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Normal modes analysis and surface electrostatics of haemagglutinin proteins as fingerprints for high pathogenic type A influenza viruses

Abstract

Background

Type A influenza viruses circulate and spread among wild birds and mostly consist of low pathogenic strains. However, fast genome variation timely results in the insurgence of high pathogenic strains, which when infecting poultry birds may cause a million deaths and strong commercial damage. More importantly, the host shift may concern these viruses and sustained human-to-human transmission may result in a dangerous pandemic outbreak. Therefore, fingerprints specific to either low or high pathogenic strains may represent a very important tool for global surveillance.

Results

We combined Normal Modes Analysis and surface electrostatic analysis of a mixed strain dataset of influenza A virus haemagglutinins from high and low pathogenic strains in order to infer specific fingerprints. Normal Modes Analysis sorted the strains in two different, homogeneous clusters; sorting was independent of clades and specific instead to high vs low pathogenicity. A deeper analysis of fluctuations and flexibility regions unveiled a special role for the 110-helix region. Specific sorting was confirmed by surface electrostatics analysis, which further allowed to focus on regions and mechanisms possibly crucial to the low-to-high transition.

Conclusions

Evidence from previous work demonstrated that changes in surface electrostatics are associated with the evolution and spreading of avian influenza A virus clades, and seemingly involved also in the avian to mammalian host shift. This work shows that a combination of electrostatics and Normal Modes Analysis can also identify fingerprints specific to high and low pathogenicity. The possibility to predict which specific mutations may result in a shift to high pathogenicity may help in surveillance and vaccine development.

Background

RNA viruses are characterized by high mutation rate and thus by high genetic variability; as a consequence, viral populations consist of a mixture of genetically related variants, rather than of a defined genome sequence. Influenza A viruses cause respiratory infections, ranging from asymptomatic or moderate disease in a healthy population, to deadly in weak individuals. Different subtypes of such viruses may be specific to either birds or mammals, and they infect billions of individuals per year. In humans, seasonal epidemic outbreaks by ‘standard’ viral strains may cause up to 500.000 yearly deaths worldwide ([1], and data from WHO and CDC [2, 3]). However, death occurrence may dramatically increase when pandemic outbreaks concern highly pathogenic strains. In the past century, severe influenza A outbreaks occurred in 3 years (1918, 1957 and 1968), resulting in a huge death toll (~ 100 million people worldwide [4]), even higher than the aggregate effect of the two world wars. Wild ducks are the largest reservoir of avian influenza (AI) viruses, which sporadically also infect domestic birds. Some subtypes of AI viruses - especially H5 and H7 [5] - have the potential to evolve into high pathogenic (HPAI) forms from low pathogenic (LPAI) precursors. In wild birds, HPAI viruses are not associated with high mortality or severe disease; instead, occurrence of LPAI to HPAI shift in poultry may cause massive death and economic damage [6,7,8,9]. Sometimes, AI viruses may perform ‘host jump’ [10,11,12] and infect domestic mammalian species (e.g. swine, cats, dogs, horses and also humans). Human cases naturally infected by AI viruses especially spanned subtypes H5, H7 and H9 and (to a minor extent) H6 and H10 [13,14,15,16,17]. Therefore, sudden LPAI to HPAI shift and possible host jump represent a recurring, dangerous threat to both the human health and poultry industry. This is difficult to address by seasonal vaccines, because of the ‘escape’ strategy of viruses (antigenic drift), favoured in turn by the extremely high frequency of variation of their antigens. In such a context, research organizations and teams worldwide have tried to shed more light on relevant molecular mechanisms and to infer as more information as possible on fingerprints that might help to predict trends in viral clade evolution and spreading, antigenic drift, pathogenicity shift and host jump.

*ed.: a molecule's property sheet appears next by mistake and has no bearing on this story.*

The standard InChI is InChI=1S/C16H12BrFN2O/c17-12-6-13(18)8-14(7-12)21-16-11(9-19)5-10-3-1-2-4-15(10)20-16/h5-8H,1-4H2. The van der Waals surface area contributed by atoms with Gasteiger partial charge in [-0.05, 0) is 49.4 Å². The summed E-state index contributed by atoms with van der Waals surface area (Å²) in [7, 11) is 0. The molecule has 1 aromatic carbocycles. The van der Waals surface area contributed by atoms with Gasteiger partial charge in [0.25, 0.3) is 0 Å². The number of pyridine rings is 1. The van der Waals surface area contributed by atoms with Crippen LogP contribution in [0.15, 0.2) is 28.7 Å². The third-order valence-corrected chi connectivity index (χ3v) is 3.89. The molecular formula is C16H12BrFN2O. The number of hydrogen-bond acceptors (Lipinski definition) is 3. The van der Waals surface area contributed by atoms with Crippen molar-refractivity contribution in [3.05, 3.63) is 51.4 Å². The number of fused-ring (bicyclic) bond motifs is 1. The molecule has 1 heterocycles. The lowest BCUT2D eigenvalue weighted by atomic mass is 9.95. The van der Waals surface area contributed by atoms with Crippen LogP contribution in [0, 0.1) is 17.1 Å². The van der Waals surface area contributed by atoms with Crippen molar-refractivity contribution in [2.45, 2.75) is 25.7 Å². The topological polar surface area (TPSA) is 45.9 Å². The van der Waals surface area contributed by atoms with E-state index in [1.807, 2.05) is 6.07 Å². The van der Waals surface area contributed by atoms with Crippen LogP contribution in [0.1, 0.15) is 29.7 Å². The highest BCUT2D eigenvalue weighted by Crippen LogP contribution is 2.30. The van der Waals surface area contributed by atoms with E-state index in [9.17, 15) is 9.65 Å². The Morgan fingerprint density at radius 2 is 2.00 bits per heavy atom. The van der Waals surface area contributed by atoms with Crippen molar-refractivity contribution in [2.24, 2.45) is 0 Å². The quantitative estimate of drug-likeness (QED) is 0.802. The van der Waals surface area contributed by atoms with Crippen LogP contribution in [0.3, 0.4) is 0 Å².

A central role in all these phenomena is played by the spike protein haemagglutinin (HA), which is thus the most investigated AI virus gene/protein. HA is the main viral surface antigen hence the major player in stimulating the antibody response and in antigenic drift [18]. HA is crucial to the attachment and penetration into the host cell and thus it acts as a key contributor to change host specificity in AI viral infection [19]. Structurally, HA mature monomers consist of chains HA1 and HA2, which are produced by proteolytic cleavage of the unfolded precursor. Such cleavage is crucial to HA1 trimerisation [18] and it is also involved in LPAI to HPAI shift, as the emergence of HPAI viruses has been most often associated to the insertion or substitution of basic amino acids at the cleavage site [20, 21].